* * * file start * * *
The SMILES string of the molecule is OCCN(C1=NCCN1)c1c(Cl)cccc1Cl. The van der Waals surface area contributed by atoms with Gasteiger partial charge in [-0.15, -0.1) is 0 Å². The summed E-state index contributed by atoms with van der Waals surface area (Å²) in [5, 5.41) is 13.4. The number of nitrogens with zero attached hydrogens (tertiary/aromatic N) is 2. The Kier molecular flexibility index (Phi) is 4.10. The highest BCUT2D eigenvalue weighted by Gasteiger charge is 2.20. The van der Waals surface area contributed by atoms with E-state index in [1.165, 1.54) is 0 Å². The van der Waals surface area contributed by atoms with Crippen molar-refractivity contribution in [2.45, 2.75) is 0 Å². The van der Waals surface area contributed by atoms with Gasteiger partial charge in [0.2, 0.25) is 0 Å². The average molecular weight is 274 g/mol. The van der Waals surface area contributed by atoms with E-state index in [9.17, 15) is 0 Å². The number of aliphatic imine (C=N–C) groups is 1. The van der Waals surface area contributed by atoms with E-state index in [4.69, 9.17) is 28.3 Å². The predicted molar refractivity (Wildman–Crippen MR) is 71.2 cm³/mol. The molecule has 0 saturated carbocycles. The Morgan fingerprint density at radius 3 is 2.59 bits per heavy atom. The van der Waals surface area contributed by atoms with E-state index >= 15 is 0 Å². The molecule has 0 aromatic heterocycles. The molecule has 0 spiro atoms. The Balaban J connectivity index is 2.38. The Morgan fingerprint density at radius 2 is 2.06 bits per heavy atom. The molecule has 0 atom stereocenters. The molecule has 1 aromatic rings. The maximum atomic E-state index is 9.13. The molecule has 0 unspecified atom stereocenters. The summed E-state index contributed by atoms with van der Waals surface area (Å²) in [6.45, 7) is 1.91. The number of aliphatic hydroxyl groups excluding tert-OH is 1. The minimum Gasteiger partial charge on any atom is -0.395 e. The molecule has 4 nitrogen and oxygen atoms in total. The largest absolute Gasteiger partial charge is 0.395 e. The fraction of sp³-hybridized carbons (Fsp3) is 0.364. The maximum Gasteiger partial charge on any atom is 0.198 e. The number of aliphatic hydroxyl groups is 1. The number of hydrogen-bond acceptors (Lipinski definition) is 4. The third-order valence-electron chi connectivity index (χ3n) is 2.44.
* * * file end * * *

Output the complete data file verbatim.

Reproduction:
The SMILES string of the molecule is OCCN(C1=NCCN1)c1c(Cl)cccc1Cl. The van der Waals surface area contributed by atoms with Gasteiger partial charge in [-0.15, -0.1) is 0 Å². The summed E-state index contributed by atoms with van der Waals surface area (Å²) in [5, 5.41) is 13.4. The number of nitrogens with zero attached hydrogens (tertiary/aromatic N) is 2. The Kier molecular flexibility index (Phi) is 4.10. The highest BCUT2D eigenvalue weighted by Gasteiger charge is 2.20. The van der Waals surface area contributed by atoms with E-state index in [1.165, 1.54) is 0 Å². The van der Waals surface area contributed by atoms with Crippen molar-refractivity contribution in [2.45, 2.75) is 0 Å². The van der Waals surface area contributed by atoms with Gasteiger partial charge in [0.2, 0.25) is 0 Å². The average molecular weight is 274 g/mol. The van der Waals surface area contributed by atoms with E-state index in [9.17, 15) is 0 Å². The number of aliphatic imine (C=N–C) groups is 1. The van der Waals surface area contributed by atoms with E-state index in [4.69, 9.17) is 28.3 Å². The predicted molar refractivity (Wildman–Crippen MR) is 71.2 cm³/mol. The molecule has 0 saturated carbocycles. The Morgan fingerprint density at radius 3 is 2.59 bits per heavy atom. The van der Waals surface area contributed by atoms with E-state index >= 15 is 0 Å². The molecule has 0 aromatic heterocycles. The molecule has 0 spiro atoms. The Balaban J connectivity index is 2.38. The Morgan fingerprint density at radius 2 is 2.06 bits per heavy atom. The molecule has 0 atom stereocenters. The molecule has 1 aromatic rings. The maximum atomic E-state index is 9.13. The molecule has 0 unspecified atom stereocenters. The summed E-state index contributed by atoms with van der Waals surface area (Å²) in [6.45, 7) is 1.91. The number of aliphatic hydroxyl groups excluding tert-OH is 1. The minimum Gasteiger partial charge on any atom is -0.395 e. The molecule has 4 nitrogen and oxygen atoms in total. The largest absolute Gasteiger partial charge is 0.395 e. The fraction of sp³-hybridized carbons (Fsp3) is 0.364. The maximum Gasteiger partial charge on any atom is 0.198 e. The number of aliphatic hydroxyl groups is 1. The number of hydrogen-bond acceptors (Lipinski definition) is 4. The third-order valence-electron chi connectivity index (χ3n) is 2.44.